Argentina Says 99% of Sovereign Debt Restructured in Swap

Argentina received widespread bondholder support to restructure its overseas debt, paving the way for the nation to emerge from the ninth default in its history.

Investors holding 99% of the country’s $65 billion in international bonds will swap their securities for new notes, Economy Minister Martin Guzman announced Monday in Buenos Aires. The “massive” support from bondholders will generate $38 billion of debt relief over the next decade, he said.

The announcement marks a key final step in the restructuring process after more than four months of intense negotiations that culminated in a deal valued at an average 55 cents on the dollar. The accord pushes back due dates for the bonds and chops interest rates by more than half, giving South America’s second-largest economy a better chance of recovery as it enters its third straight year of contraction.

“Both the government and bondholders can claim success here,” said Patrick Esteruelas, head of research at Emso Asset Management. He added the government will have a chance to build up hard-currency reserves over the next few years, while investors can take some comfort in reaching a considerably better deal than they were first offered.

Argentina received tenders for 93.5% of the total debt eligible for restructuring and activated collective action clauses that will bring almost all the country’s international bonds into the restructuring.

Argentina Says 99% of Sovereign Debt Restructured in Swap

While the government will still have to deal with the bonds held out of the deal, the plan to swap 99% of overseas bonds draws a stark contrast to 2005, when investors holding almost a quarter of the notes outstanding rejected the deal they were offered. That created all sorts of headaches for Argentina, including a decade-long court battle with billionaire Paul Singer’s Elliott Management that left overseas assets vulnerable to seizure and locked the nation out of international debt markets.

To reach a deal that would avoid the pitfalls of its past exchanges, Argentina compromised on its initial hard-line stance after months of back-and-forth. The country offered creditors well over $13 billion dollars more in its final proposal than in the original one, leading some critics to argue the country may have overpaid its creditors.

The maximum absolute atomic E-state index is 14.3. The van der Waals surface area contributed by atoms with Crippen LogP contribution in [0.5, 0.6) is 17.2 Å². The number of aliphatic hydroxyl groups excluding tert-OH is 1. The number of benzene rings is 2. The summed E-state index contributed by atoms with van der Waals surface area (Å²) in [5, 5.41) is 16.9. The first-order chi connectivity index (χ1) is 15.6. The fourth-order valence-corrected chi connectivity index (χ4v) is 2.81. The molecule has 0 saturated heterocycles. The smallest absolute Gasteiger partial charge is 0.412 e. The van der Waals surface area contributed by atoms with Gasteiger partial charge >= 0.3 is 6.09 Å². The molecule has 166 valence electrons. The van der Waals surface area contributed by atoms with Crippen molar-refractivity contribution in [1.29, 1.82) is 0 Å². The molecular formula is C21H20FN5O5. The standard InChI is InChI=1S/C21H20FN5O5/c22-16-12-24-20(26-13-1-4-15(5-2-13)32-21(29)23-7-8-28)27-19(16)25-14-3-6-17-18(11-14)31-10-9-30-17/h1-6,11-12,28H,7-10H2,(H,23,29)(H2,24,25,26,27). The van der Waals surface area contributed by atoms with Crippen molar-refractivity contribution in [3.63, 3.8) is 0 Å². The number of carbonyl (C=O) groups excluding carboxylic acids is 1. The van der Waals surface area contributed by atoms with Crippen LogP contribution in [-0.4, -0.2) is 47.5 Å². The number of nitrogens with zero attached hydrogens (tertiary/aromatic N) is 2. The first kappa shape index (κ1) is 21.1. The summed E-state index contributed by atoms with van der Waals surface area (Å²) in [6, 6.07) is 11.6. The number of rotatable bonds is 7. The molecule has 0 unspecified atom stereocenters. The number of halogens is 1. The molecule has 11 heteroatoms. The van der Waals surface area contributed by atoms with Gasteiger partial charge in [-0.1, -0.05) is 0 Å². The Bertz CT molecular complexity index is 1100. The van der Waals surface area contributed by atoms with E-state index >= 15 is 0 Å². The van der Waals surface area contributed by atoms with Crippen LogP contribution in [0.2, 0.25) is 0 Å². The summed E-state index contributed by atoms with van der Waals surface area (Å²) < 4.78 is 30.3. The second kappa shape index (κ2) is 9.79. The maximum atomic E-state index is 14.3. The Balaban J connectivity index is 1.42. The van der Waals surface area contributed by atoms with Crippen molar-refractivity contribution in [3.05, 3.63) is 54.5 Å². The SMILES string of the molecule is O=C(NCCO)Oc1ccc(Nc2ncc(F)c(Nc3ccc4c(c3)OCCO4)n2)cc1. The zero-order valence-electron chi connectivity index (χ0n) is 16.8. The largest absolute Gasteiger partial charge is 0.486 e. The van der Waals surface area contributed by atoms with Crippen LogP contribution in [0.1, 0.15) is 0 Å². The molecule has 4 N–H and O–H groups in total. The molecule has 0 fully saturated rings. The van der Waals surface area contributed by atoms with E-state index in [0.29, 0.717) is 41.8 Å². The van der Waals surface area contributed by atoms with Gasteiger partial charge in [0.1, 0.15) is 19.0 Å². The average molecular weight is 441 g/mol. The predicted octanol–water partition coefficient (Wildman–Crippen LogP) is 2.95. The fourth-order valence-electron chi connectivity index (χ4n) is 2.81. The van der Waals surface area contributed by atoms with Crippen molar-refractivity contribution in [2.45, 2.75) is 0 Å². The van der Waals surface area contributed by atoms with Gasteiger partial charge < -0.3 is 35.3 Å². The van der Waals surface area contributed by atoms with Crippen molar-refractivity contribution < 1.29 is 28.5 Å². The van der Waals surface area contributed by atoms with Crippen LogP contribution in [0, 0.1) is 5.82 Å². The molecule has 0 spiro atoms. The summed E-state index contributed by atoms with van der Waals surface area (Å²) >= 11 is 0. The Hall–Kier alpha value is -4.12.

“They paid more than they can afford given the current policy mix” of high government spending during the pandemic, said Diego Ferro, founder of M2M capital in New York.

Argentina’s new bonds will begin trading after the deal’s Sept. 4 settlement date and may yield an average of 12%, according to analysts. That leaves them deep in distressed territory, reflecting some skepticism about the country’s creditworthiness after three defaults this century alone.

“While a high participation bond restructuring is a prerequisite for restoring debt sustainability, it is only part of the solution,” said Thomas Laryea, counsel for Orrick, Herrington & Sutcliffe in Washington, who advised one of the creditor groups in the talks. The country needs “to commit to and implement credible economic policies that would promote growth and raise payment capacity and thereby contribute to debt sustainability.”

Argentina is also in the process of restructuring its foreign debt under local law. The period of early acceptance for holders ends Sept. 1, and the results will be published before the deal’s Sept. 4 settlement date.

The country also plans to renegotiate its $44 billion in debt with the International Monetary Fund. Last week, the government formally asked for talks to replace its financing arrangement from 2018. Officials will only request enough money to refinance the existing obligations, and the nation plans to continue making interest payments during the talks, IMF executive director for the Southern Cone Sergio Chodos has said.

President Alberto Fernandez, speaking in the televised address Monday alongside Guzman, framed the moment as a campaign promise fulfilled, having told voters on the trail that they wouldn’t bear the brunt of Argentina’s debt burden.

He emphasized that the debt restructuring marked the beginning of a way out of the “labyrinth” his government inherited when it took office Dec. 10. Looking forward, he promised to lay out a long-awaited, big-picture economic vision in his annual budget proposal going to Congress in September. The government intends for a primary fiscal deficit of 4.5% of growth domestic product next year, Guzman added.

Ecuador also announced the results of its own debt restructuring on Monday, in which 98.5% of bondholders agreed to exchange the nation’s overseas debt for new notes, restructuring a total $17.4 billion in bonds.

©2020 Bloomberg L.P.

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